Stefan Siegl posted about his work in adding IPv6 support to pfinet. By the time you read this, IPv6 support should be committed to CVS. Stefan will also be taking over as maintainer of the Hurd pfinet translator. Carl Fredrik Hammar worked on the Hurd as part of a 2007 Google Summer of Code project. Carl worked on an experimental implementation of libchannel, a framework that, among other things, provides an efficient way of stacking translators. He posted a report about the results of the work on one of the Hurd mailing lists. Vikram Vincent has volunteered to begin the task of rewriting the GNU Mach device driver glue code layer that allows GNU Mach to use Linux device drivers. The current version of GNU Mach can only use Linux 2.0.x device drivers. The plan is to update the glue code to allow the use of Linux 2.6 device drivers. This would greatly expand the hardware support for the Hurd. The number of developers working on the Hurd and GNU Mach contiues to be fairly small, so if you'd like to help out, check in on the #hurd IRC channel or the bug-hurd mailing list. There should be no trouble finding interesting things to work on.


The GCC team is still working towards a 4.3.0 release which will include a lot of nifty new features. If you're interested in working on compilers, visit the Contributing to GCC to find out how you can help.


The big GNOME News this month is the release of GNOME 2.20. The GNOME 2.20 Release Notes is the best introduction to all the new features and it includes lots of screen shots. One of the many interesting new features that I expect to find useful is the intelligent battery profiling in Power Manager that learns about your battery over time to produce better estimate of the remaining run time. It can warn you when you're battery is no longer storing as much power as it should. It also knows which batteries have been recalled by the manufacurer. You can also read the Desktop Linux review of GNOME 2.20. This version of GNOME also relies on a new v2.12 release of the underlying GTK+ toolkit, which boasts an impressive assortment of new features itself.

FSF High Priority Free Software Projects

The Free Software Foundation maintains a list of what they believe are the highest priority projects at any given time. If you're looking for something fun to work on or just want to make the world a better place, this is a good place to start.

"There is a vital need to draw the free software community's attention to the ongoing development work on these particular projects. These projects are important because computer users are continually being seduced into using non-free software, because there is no adequate free replacement. Please support these projects."

Where's RMS This Month?

RMS will be in Bogoto, Columbia on 10 October, speaking about the goals and philosophy of the Free Software movement. On the 12th and 13th of October, he'll be San Jose, Costa Rica talking about software patents and how they obstruct software development (at the first talk) and about the history and status of the GNU Operating System (at the second talk). On 17 October, it's back to the US for a talk at Yale University in New Haven, CT. On 26 October, he'll be in Nagoya, Japan talking about Copyright and the problems of using the term "intellectual property". From there it's on to Tokyo Japan for another talk on 29 October. For details and updates see the FSF upcoming events page.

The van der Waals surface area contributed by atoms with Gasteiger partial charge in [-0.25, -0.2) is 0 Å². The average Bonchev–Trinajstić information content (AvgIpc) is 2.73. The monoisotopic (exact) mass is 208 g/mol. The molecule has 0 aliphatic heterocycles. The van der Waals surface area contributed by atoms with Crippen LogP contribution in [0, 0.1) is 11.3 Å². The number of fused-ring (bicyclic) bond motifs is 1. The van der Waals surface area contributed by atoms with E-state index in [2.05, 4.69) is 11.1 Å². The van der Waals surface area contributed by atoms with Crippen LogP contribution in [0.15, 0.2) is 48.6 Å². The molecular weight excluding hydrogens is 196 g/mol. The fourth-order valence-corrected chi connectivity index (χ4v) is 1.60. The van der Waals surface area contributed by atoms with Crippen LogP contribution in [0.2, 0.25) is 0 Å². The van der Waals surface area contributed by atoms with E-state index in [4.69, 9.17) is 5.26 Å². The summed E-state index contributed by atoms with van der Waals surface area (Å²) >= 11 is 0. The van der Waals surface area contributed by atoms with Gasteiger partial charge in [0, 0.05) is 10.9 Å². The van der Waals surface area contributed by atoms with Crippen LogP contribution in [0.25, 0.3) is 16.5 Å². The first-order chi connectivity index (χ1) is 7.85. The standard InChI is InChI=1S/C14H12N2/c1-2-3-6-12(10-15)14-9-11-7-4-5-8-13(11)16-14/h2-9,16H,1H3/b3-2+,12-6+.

This monthly news summary about the Free Software Foundation and GNU project was distilled down from FSF press releases, blogs, email lists, and website news pages. The idea is to provide a concise summary of FSF/GNU news from the past month for those who don't have the time or interest to find and read all the original news sources within that community. This is a news summary about the FSF but it is not produced by or associated with the FSF in any way.

I'm looking for a volunteer to take over writing this news summary each month. It's a minimal amount of work, taking no more than a few hours per month.

sorry it's late..., posted 8 Oct 2007 at 23:58 UTC by StevenRainwater » (Master)

Sorry this is being posted a couple of days later than usual, I just got back from a road trip to Marfa, TX for the Chinati art festival. I had anticipated posting it from there but Internet access turned out to be a bit scarce.

Minor correction, posted 9 Oct 2007 at 03:33 UTC by mbrubeck » (Journeyer)

It's GNOME 2.20, not GNOME 2.2.

Oops 2.2 != 2.20, posted 9 Oct 2007 at 03:44 UTC by robogato » (Master)

Thanks, fixed.

gnupdf roadmap has moved, posted 20 Oct 2007 at 16:29 UTC by richdawe » (Journeyer)

Looks like the gnupdf roadmap has moved to

GNU and FSF News, posted 6 Nov 2007 at 20:55 UTC by aicra » (Journeyer)

Robgato wrote:

"I'm looking for a volunteer to take over writing this news summary each month. It's a minimal amount of work, taking no more than a few hours per month."

Hey, I'll do it if you are still looking for a volunteer.

Re: GNU and FSF News, posted 9 Nov 2007 at 17:28 UTC by StevenRainwater » (Master)

aicra: I emailed about your offer, but with the spam levels these days, email isn't too reliable anymore. If you don't hear from me, try emailing me at